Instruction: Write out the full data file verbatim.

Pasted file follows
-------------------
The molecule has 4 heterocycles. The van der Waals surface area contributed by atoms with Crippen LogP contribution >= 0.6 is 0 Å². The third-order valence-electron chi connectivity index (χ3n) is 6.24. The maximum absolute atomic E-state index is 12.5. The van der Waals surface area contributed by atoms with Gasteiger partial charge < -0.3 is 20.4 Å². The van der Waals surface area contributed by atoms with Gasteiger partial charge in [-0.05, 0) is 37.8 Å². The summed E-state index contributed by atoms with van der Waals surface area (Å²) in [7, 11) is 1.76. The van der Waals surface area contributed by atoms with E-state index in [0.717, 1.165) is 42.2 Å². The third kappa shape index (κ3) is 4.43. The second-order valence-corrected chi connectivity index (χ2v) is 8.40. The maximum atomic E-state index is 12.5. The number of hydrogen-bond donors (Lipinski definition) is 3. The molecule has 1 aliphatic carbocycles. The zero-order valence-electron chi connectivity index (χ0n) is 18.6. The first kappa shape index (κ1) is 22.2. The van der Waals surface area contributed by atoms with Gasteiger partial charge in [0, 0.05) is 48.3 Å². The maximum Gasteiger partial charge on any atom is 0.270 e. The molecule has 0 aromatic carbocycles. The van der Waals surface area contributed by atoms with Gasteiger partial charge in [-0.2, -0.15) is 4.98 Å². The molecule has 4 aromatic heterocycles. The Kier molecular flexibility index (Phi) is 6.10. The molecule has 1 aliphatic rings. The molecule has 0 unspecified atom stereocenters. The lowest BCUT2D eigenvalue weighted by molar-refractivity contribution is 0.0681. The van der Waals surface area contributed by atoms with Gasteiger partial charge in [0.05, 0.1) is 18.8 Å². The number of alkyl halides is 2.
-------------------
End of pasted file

The molecule has 4 heterocycles. The van der Waals surface area contributed by atoms with Crippen LogP contribution >= 0.6 is 0 Å². The third-order valence-electron chi connectivity index (χ3n) is 6.24. The maximum absolute atomic E-state index is 12.5. The van der Waals surface area contributed by atoms with Gasteiger partial charge < -0.3 is 20.4 Å². The van der Waals surface area contributed by atoms with Gasteiger partial charge in [-0.05, 0) is 37.8 Å². The summed E-state index contributed by atoms with van der Waals surface area (Å²) in [7, 11) is 1.76. The van der Waals surface area contributed by atoms with E-state index in [0.717, 1.165) is 42.2 Å². The third kappa shape index (κ3) is 4.43. The second-order valence-corrected chi connectivity index (χ2v) is 8.40. The maximum atomic E-state index is 12.5. The number of hydrogen-bond donors (Lipinski definition) is 3. The molecule has 1 aliphatic carbocycles. The zero-order valence-electron chi connectivity index (χ0n) is 18.6. The first kappa shape index (κ1) is 22.2. The van der Waals surface area contributed by atoms with Gasteiger partial charge in [0, 0.05) is 48.3 Å². The maximum Gasteiger partial charge on any atom is 0.270 e. The molecule has 0 aromatic carbocycles. The van der Waals surface area contributed by atoms with Gasteiger partial charge in [-0.2, -0.15) is 4.98 Å². The molecule has 4 aromatic heterocycles. The Kier molecular flexibility index (Phi) is 6.10. The molecule has 1 aliphatic rings. The molecule has 0 unspecified atom stereocenters. The lowest BCUT2D eigenvalue weighted by molar-refractivity contribution is 0.0681. The van der Waals surface area contributed by atoms with Gasteiger partial charge in [0.05, 0.1) is 18.8 Å². The number of alkyl halides is 2.